[image_lightbox url=”/wp-content/uploads/2013/08/pic-for-article2.jpg” title=”Gregory Pondexter” align=”left”]Gregory Pondexter[/image_lightbox]I now see education in Detroit from a different perspective.  I recently moved back to the Detroit area to practice dentistry, which is what  I dreamed to do since I was 15 years old.

My career essentially started before I graduated from Crockett Technical High School in 1996. For four years, I trained to be a dental assistant. Studying the allied health sciences helped steer my career. But the biggest factor leading to my success was a teacher who joined other mentors in believing in me. What I learned at Crockett helped me through challenging classes at both Clark Atlanta University and Meharry Medical College.

Alumni need to understand that the kids of Detroit need our help. Students just need direction. Alumni can play a role by helping with after school programs, starting youth clubs at your alma mater. I’m still in contact with an alum who ran a youth club at my school growing up, which really helped me stay focused

Now, I assist with a group called Young Men of Excellence, which is now active at Central High School and is starting up at East English Village. It is all run by DPS Alumni. We teach young boys how to become young men. They learn how to carry themselves, how to excel in the classroom, how to fill out a college application and other skills. They turn their grades around and now at least one is on his way to medical school. Successful programs can build successful students. Male mentorship helps boys in DPS and we need more of it.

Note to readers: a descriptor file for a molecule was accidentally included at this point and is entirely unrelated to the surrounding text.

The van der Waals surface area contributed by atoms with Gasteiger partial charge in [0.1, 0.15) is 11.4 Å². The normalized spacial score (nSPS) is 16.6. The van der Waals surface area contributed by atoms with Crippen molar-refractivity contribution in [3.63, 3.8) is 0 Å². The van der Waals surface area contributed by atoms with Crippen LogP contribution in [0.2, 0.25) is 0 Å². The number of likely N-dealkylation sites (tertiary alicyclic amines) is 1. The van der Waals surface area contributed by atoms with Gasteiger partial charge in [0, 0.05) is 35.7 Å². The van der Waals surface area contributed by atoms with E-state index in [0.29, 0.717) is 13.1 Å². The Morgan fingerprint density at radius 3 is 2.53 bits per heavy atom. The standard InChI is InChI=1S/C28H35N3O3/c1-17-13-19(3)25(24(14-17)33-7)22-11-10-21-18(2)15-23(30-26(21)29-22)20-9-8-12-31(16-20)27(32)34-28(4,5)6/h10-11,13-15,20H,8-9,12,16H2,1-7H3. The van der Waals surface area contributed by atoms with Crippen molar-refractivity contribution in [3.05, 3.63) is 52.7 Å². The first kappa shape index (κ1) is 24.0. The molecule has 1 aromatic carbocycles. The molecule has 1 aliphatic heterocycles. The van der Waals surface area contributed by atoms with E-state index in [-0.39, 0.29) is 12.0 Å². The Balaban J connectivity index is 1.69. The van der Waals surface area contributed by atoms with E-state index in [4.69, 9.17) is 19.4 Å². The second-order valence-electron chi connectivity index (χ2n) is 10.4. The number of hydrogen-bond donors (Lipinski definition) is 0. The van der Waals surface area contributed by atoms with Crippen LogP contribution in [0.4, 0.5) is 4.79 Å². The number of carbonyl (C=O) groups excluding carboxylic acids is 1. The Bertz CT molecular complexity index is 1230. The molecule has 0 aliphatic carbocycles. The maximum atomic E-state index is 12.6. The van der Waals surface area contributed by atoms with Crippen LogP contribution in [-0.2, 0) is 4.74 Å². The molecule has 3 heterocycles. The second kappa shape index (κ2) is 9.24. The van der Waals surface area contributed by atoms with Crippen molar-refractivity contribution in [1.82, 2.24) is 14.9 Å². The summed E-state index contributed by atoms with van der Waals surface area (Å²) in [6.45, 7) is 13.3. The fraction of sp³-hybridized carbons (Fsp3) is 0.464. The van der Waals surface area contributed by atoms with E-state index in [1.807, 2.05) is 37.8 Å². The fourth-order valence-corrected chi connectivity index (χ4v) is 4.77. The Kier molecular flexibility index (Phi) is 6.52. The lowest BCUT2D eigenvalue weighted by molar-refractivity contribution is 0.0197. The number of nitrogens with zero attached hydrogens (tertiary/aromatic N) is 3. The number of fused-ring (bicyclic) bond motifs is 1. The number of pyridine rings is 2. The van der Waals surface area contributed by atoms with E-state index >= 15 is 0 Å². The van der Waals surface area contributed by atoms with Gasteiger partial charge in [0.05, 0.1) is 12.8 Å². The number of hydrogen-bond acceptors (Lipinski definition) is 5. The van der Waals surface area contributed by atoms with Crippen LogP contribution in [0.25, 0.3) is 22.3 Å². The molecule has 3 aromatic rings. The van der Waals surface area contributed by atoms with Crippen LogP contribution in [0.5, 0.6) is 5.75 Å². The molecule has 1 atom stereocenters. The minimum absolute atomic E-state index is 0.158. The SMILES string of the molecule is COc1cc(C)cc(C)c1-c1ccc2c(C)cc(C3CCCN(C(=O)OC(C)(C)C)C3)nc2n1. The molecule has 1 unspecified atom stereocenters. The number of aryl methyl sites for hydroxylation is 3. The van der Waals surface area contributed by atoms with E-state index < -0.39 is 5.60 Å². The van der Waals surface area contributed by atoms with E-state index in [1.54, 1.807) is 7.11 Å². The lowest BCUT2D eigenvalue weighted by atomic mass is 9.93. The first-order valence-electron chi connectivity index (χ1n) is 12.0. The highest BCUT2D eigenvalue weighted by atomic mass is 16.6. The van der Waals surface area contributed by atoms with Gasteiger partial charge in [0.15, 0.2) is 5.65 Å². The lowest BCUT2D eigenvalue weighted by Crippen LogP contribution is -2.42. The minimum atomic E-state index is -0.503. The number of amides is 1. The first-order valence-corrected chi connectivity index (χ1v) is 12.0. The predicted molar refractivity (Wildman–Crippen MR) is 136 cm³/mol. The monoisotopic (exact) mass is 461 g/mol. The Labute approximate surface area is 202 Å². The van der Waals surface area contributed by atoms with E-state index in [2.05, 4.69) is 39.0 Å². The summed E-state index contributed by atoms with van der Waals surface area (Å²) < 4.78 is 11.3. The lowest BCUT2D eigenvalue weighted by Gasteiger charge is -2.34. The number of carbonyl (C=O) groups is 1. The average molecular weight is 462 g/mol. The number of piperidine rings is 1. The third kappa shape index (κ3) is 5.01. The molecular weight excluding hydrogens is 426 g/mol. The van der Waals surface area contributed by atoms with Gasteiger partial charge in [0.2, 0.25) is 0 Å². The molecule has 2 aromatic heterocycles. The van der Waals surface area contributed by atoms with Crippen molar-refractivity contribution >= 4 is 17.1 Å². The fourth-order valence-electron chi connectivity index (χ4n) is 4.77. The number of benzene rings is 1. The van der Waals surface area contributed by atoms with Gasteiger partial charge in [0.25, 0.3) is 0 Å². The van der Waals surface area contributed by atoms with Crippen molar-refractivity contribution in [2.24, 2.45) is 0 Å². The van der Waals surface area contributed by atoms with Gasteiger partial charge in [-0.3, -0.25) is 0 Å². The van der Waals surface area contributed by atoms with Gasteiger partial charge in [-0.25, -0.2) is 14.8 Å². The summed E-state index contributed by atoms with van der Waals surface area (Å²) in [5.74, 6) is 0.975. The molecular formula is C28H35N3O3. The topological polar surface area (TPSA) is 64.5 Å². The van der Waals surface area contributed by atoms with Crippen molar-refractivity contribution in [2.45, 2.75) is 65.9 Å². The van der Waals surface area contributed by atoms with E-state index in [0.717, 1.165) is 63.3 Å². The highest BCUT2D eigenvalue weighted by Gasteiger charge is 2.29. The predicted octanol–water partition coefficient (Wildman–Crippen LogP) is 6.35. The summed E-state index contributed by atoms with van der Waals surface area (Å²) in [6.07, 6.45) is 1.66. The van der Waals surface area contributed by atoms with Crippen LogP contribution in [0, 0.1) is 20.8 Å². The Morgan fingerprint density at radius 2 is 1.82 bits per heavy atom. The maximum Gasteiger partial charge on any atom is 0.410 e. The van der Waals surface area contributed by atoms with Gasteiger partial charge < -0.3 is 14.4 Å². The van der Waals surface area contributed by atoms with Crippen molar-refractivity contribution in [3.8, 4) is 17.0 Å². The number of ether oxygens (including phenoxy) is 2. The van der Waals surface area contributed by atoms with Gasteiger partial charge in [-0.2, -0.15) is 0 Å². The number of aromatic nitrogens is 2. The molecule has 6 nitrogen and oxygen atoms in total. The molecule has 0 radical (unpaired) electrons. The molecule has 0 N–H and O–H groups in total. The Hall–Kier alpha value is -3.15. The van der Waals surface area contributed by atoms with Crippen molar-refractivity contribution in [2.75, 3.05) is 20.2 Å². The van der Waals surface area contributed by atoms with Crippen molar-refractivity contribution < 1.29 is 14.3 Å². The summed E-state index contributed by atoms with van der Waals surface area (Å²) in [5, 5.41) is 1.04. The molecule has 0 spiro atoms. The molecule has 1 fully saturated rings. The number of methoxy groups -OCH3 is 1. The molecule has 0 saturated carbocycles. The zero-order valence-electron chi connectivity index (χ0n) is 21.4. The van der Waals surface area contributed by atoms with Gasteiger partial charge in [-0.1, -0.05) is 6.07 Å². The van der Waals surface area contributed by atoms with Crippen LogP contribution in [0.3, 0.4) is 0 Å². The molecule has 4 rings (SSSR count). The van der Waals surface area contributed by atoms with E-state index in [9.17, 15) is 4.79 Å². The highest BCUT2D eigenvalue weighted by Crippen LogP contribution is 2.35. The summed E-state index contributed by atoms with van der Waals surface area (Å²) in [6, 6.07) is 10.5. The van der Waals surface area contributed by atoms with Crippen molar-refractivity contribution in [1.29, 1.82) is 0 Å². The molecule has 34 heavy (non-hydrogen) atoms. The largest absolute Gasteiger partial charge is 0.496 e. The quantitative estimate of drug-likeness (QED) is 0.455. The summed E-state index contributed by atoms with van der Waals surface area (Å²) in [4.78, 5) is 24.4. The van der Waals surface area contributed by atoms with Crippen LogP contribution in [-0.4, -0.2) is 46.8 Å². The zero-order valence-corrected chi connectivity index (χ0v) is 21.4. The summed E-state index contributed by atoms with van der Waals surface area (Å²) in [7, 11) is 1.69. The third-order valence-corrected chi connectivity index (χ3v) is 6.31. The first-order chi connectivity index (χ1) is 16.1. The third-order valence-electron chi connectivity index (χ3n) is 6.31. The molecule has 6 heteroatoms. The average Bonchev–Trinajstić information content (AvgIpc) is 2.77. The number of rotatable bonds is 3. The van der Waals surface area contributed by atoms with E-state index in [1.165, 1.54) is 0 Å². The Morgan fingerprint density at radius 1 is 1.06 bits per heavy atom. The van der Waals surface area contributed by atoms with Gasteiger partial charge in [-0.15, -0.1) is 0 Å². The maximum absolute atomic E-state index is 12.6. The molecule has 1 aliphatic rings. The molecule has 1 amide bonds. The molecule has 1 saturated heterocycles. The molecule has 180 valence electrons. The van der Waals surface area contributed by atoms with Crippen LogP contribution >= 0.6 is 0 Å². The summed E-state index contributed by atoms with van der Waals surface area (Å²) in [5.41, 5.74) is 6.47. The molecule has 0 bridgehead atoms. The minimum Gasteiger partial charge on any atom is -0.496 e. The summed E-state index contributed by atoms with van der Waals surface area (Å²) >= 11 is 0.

More young professionals need to be involved for the current students to see that there is hope. I’m just like them. I grew up in the same type of neighborhood and the same type of home. Because I made it, they can too. Mentorship helped me persevere.

When thinking about supporting the schools, through the Foundation or otherwise, think of the student in the school right now with a D average. Even if the teachers have given up, he can be a doctor someday.

I know because I was that student in 9th grade. Through the right mentorship, I became a dentist. We should not give up on any child in school. Ever.